Maryland’s road struggles continue in loss to Ohio State

Maryland men's basketball

By Max Marcilla

Games away from College Park have not been friendly for the Maryland Terrapins, and the road struggles reached a pinnacle in a 91-69 loss to the Ohio State Buckeyes.

It was Maryland’s fourth loss in its last six road games, including a 30-point loss to Michigan State and Thursday’s calamity in Columbus.

The Terps actually came out of the locker room hot. Kevin Huerter hit a pair of three-pointers and Michal Cekovsky made his first five shots.

But similar to that game against the Spartans, Maryland’s opposition pieced together a dominant, demoralizing run, and Maryland was unable to claw its way back. This time, a 22-4 Buckeye spurt during a period of over six minutes.

A 22-18 Terp lead vanished and gave way to a 44-32 halftime lead for the hosting Buckeyes. That lead was increased to as many as 28 in the second half.

The loss magnified a troubling trend for the injury-depleted Maryland team: it lacks depth. The Terps only had eight healthy scholarship players for the midweek matchup. They will only be getting one (Dion Wiley, who was held out with a concussion) back anytime soon.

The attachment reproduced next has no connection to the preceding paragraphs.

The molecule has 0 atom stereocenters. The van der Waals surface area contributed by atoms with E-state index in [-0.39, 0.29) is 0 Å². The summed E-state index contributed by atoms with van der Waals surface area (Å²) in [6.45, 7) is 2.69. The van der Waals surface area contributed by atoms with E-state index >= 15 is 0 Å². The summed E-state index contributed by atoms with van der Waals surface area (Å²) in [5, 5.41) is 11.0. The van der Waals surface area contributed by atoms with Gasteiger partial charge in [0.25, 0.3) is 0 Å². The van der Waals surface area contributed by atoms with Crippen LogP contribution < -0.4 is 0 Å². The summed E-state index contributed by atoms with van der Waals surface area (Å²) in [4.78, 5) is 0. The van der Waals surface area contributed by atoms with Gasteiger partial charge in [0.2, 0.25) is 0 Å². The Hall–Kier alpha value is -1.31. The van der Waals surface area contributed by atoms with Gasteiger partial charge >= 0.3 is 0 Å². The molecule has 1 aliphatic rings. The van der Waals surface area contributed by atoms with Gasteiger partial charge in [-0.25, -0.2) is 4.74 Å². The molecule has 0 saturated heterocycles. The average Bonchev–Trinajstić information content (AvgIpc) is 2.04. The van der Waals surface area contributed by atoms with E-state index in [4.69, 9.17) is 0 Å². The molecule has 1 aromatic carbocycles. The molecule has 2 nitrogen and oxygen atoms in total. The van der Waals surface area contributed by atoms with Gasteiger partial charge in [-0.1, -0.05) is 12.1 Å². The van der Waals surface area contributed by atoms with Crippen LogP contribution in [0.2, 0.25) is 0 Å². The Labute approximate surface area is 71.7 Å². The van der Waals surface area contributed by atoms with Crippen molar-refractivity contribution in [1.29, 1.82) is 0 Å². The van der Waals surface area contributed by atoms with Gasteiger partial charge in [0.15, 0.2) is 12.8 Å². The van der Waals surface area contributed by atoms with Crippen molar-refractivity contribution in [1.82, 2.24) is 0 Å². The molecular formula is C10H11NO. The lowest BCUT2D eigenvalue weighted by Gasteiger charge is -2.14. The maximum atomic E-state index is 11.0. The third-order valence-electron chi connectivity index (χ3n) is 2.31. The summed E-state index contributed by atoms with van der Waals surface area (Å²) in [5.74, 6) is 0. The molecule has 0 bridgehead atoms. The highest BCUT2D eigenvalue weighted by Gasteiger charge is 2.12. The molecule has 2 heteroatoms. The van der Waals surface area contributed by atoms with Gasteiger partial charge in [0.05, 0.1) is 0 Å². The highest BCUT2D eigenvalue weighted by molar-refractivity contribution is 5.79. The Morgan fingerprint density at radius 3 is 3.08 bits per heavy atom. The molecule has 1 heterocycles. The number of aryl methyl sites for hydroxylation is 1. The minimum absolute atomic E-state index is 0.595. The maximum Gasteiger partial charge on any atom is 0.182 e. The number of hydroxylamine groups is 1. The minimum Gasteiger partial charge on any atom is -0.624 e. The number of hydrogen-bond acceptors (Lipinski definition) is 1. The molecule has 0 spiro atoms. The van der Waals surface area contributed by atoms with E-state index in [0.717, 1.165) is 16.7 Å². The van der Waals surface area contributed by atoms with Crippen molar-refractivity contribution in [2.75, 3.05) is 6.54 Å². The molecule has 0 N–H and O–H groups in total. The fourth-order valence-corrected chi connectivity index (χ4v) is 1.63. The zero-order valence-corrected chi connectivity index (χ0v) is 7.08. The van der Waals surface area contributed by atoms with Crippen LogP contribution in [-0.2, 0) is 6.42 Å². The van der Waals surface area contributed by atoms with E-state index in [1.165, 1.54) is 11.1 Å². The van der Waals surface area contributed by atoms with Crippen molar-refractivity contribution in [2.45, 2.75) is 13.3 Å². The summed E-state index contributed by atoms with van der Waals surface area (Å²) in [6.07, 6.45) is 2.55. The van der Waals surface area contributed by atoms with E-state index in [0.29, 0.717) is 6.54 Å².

With so few players available — especially in the front court with the injuries to Justin Jackson and Ivan Bender — foul trouble or struggles by nearly anyone could be detrimental to Mark Turgeon’s squad.

The short bench unit didn’t give any jolt to the team that desperately needed a spark from someone. Jared Nickens was held scoreless until the game’s final minutes and Sean Obi played just nine minutes. Redshirt sophomore Joshua Tomaic was the only effective reserve.

Meanwhile, Ohio State got a career-high 11 points from Andrew Dakich, a graduate transfer from Michigan that scored 20 points in his four-year career in Ann Arbor.

All 11 of Dakich’s points came during Ohio State’s explosive first half run, which was also aided by a pair of long balls by Keita Bates-Diop, the Buckeyes’ leading scorer that finished with 26.

Maryland’s Big Ten schedule is barely over a quarter finished (this includes a pair of December conference matchups), and the team is left searching for answers that many teams solve early in the season. That’s what injuries can do.

Without Jackson and Bender and, for the time being, Wiley, Maryland needs a spark. A career-best performance. A gritty road win. Simply, anything it can rally around as the dog days of conference play carry on.

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